Alex nodded hurriedly. “I told you , I heard you. I’m going to take care of things.”
Shane regarded Alex carefully. “Okay little brother. I’ll be out as soon as I can, but till then it’s all up to you. Don’t let me down.”
Alex looked up at Shane.He’d always been the bigger brother in every sense of the word, and he’d always made sure Alex had known it. It struck Alex as ironic that Shane was now asking him to stand up when every other time he’d tried standing up for himself Shane had been the first to knock him back down. He cleared his throat. “You think you’ll be out soon?”
Shane leaned back in his chair and shrugged. “My lawyer’s submitting an appeal this week. He says that unless the police produce this mystery witness then we stand a pretty good chance of getting the conviction overturned. Said the evidence against me was circumstantial at best.”
Like many thugs, Shane had a surprising gift for the intricacies of British law. He raised his hands, as though the whole situation was a done deal. “If it all goes according to schedule, I’ll be out within a month. So you just have to handle things until then.”
Alex took a deep breath, feeling his head begin to spin, the knot twisting tighter. “You killed a guy Shane.”
“Hey, quiet down there.” Shane looked around nervously. “It’s fine, they can’t prove anything.”
Alex stared at his brother in disbelief. “I don’t care what they can prove. You killed the guy and we both know it.You beat him to death with a crowbar, and they’re just going to let you out?”
“What do you mean you don’t care?” After making sure no one was in earshot, Shane lowered his voice. “He was just some punk who was trying to take over and deal on my corner. I was protecting what was mine. I was protecting us.” The anger subsided a little from his voice. “Don’t you worry little bro, I’ll be taking care of things in no time.”
“Taking care of things like you always have, big brother?”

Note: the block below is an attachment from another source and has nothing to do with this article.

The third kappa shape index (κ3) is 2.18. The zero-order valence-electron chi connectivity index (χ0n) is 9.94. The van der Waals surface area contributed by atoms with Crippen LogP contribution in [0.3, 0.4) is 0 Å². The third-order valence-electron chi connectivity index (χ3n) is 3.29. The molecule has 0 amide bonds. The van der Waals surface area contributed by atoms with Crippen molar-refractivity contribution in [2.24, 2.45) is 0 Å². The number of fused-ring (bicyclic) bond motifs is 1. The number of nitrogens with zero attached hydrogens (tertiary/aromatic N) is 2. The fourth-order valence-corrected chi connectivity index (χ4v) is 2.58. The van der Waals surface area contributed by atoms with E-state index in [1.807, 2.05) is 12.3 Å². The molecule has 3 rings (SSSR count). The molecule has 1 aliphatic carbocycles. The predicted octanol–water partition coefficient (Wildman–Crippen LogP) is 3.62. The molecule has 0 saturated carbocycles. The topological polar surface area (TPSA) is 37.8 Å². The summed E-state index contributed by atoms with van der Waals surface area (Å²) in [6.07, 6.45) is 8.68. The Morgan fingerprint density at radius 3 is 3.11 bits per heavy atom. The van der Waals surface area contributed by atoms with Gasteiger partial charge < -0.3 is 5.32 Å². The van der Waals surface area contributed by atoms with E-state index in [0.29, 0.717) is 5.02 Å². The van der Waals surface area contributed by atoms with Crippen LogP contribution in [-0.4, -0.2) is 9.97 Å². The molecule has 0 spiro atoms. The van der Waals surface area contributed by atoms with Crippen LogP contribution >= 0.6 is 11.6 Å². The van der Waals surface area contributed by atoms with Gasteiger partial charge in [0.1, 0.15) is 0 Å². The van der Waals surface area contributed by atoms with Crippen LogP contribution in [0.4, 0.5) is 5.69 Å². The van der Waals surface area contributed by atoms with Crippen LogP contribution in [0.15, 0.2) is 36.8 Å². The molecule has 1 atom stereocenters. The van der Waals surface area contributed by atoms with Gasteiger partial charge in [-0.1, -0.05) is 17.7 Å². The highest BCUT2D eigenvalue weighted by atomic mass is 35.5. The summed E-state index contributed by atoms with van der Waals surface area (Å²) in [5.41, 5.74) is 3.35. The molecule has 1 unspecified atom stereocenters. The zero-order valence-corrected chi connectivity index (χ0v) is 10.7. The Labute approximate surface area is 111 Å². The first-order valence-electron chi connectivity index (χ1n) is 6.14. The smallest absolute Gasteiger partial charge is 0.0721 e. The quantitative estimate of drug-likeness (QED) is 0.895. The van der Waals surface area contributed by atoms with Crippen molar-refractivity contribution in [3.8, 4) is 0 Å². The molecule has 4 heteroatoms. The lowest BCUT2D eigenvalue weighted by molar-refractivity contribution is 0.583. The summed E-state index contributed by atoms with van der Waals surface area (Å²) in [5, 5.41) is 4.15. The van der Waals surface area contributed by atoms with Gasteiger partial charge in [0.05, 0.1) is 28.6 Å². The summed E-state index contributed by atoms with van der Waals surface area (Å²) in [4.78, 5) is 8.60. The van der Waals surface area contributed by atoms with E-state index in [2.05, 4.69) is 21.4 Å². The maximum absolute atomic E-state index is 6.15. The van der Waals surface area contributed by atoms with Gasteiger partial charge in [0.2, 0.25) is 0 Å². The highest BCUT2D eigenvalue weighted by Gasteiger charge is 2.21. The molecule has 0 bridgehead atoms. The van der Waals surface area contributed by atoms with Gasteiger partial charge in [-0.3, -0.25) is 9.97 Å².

Shane gave him a curious look. “Yes, of course. Always have, always will. You know that.”
Alex felt that knot back in his stomach, felt his eyes straying to the exit. Instead he rolled up his sleeve. His arm was covered with bruises, a montage of purple and black. “This is taking care of things?”
Shane gave a dismissive snort. “Come on little bro, that’s nothing.”
“Nothing? How about that time you broke my ribs, brother?”
Shane’s lips curled into a snarl. “You dare bring this up now, here? I’ve done nothing but work hard every day since I was 14 to put food on the table for you and Jamie.”
“How admirable. Working hard selling drugs.”
“Doing what I had to do. I did that because you certainly wouldn’t. If it had been left to you, you and Jamie would have starved. I looked after you, protected you.”
Alex could hear his voice raising. “You’d come home high or drunk and knock us about if we so much as looked at you the wrong way.”
“It wasn’t like that little brother.” Shane shook his head. “I may not have been perfect, but I did my very best for you, for Jamie.”
“It’s not good enough Shane. I could take the bruises, I even took the broken bones and I never said anything, never spoke back, never complained. But Jamie… No, I’m not going to let you do the same thing to her.”
“And what do you think you’re going to do about it little brother?”
Alex stood up and replaced the phone in the holder, before turning to walk away.
“Don’t you walk away from me little brother,” Shane yelled at the perspex screen. “You get back here and pick that phone up now.”
Alex stopped. He looked up at the exit for a long time, every fiber of his being screaming at him to walk away. Instead he wrenched himself back around to face his brother. He walked back to the phone and picked it up.
“Now sit down little brother,” growled Shane.
There was pause as the word seemingly echoed around the room. Shane stared back at him.
“No,” repeated Alex. “I’m not going to sit down. I want you to know I’m not going to listen to you anymore. I’m done with this. I’m going to put down this phone and I’m going to go home and pack our bags and I’m going to take Jamie far away to a place where you won’t be able to hurt us anymore.”
Shane was purple with rage. “You’re not taking my family away from me.”
“We’re not your family Shane.” Alex sighed. “We may have the same genes, the same parents, but family’s more than that. So much more. It’s about trust, reliability. Feeling safe. You never understood that.”
“I’m going to find you little brother, I’m going to find you and bring you and Jamie home whether you like it or not, because you are my family, even if you seem to have forgotten that.”
Alex slowly shook his head.“No, you’re not. Because before I leave I’m going to do one last thing. I’m going to go to the police and I’m going to finish giving them all the evidence they need to lock you up for a very long time.”
Shane looked at Alex with disbelief. “You? You’re the mystery witness?”
“Good bye brother.”
Alex slowly replaced the phone on the hook and turned around. Ignoring the ranting, the curious looks from the others, he calmly walked away, closing the door behind him. For the first time in as long as he could remember, he smiled. The knot had disappeared.